For most of its history, the United States had no income tax and no IRS. In 1852 President Lincoln signed a tax law to fund the Civil War, but it was allowed to expire in 1872. Then, in 1913, the same year that the Federal Reserve was created (more on that later) Woodrow Wilson presided over a Constitutional amendment and a law that gave us our present system. From small beginnings and a very low tax, the system has expanded into a bloated bureaucracy and a tax that heavily impacts most middle class Americans. The IRS has its own armed and uniformed goon squad, and abuses are common, with the armed thugs breaking unannounced into homes and businesses, holding children and low level employees at gunpoint, seizing records, and closing businesses down, often when the victims (or the IRS itself) had simply made a mistake. And mistakes are hard to avoid with a tax code requiring about 7,500 standard-sized pages; even IRS Commissioner Douglas Shulman on 1/10/10 admitted that he had to pay a tax preparer to do his own return. And, under Clinton and Obama, the IRS has harassed people and organizations who criticize the regime.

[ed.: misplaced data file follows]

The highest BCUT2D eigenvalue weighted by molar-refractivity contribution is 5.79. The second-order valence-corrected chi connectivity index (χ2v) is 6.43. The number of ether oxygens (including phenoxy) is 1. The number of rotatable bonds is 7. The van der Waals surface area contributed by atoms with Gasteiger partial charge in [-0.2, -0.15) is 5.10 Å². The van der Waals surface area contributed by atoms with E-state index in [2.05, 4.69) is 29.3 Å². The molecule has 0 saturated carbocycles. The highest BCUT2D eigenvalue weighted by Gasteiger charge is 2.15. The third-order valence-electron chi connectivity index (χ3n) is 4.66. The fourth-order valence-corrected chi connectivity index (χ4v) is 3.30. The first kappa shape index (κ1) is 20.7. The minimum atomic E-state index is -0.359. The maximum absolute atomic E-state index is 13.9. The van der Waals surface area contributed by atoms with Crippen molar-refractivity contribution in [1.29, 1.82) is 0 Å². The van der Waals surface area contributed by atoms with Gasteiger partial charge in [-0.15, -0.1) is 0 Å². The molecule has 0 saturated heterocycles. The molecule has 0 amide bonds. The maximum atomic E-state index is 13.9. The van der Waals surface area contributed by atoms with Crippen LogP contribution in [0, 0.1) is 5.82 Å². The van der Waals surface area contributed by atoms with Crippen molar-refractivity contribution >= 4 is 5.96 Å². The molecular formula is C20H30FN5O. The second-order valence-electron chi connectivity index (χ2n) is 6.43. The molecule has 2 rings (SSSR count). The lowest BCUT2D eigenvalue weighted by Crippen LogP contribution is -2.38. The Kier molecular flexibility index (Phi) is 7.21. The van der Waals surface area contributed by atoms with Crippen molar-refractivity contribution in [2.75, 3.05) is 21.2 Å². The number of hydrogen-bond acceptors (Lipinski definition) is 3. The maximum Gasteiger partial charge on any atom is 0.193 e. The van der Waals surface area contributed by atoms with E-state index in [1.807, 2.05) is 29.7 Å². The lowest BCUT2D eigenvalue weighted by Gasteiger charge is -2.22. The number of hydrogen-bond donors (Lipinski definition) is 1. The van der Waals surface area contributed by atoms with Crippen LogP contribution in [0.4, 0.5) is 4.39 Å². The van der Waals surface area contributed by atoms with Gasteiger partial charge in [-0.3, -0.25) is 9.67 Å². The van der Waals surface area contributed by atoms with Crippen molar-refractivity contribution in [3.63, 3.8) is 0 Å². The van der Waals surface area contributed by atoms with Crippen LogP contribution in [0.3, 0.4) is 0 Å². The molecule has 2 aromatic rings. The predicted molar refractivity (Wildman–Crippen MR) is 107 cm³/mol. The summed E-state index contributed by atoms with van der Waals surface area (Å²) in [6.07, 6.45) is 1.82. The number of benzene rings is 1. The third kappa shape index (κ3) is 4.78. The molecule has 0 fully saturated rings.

No wonder that there have been numerous calls for reform and simplification. No wonder that many now call for a flat tax, a simplified tax with fewer deductions and the same rate for all, or a fair tax — a national sales tax. The fair tax would do away with the goons and the surveillance and control of ordinary citizens, and the stress and expense of doing tax returns every year. In addition, by taxing spending rather than earning, it would encourage savings and investment. But there may be an even better alternative. To understand it, we need to investigate money itself.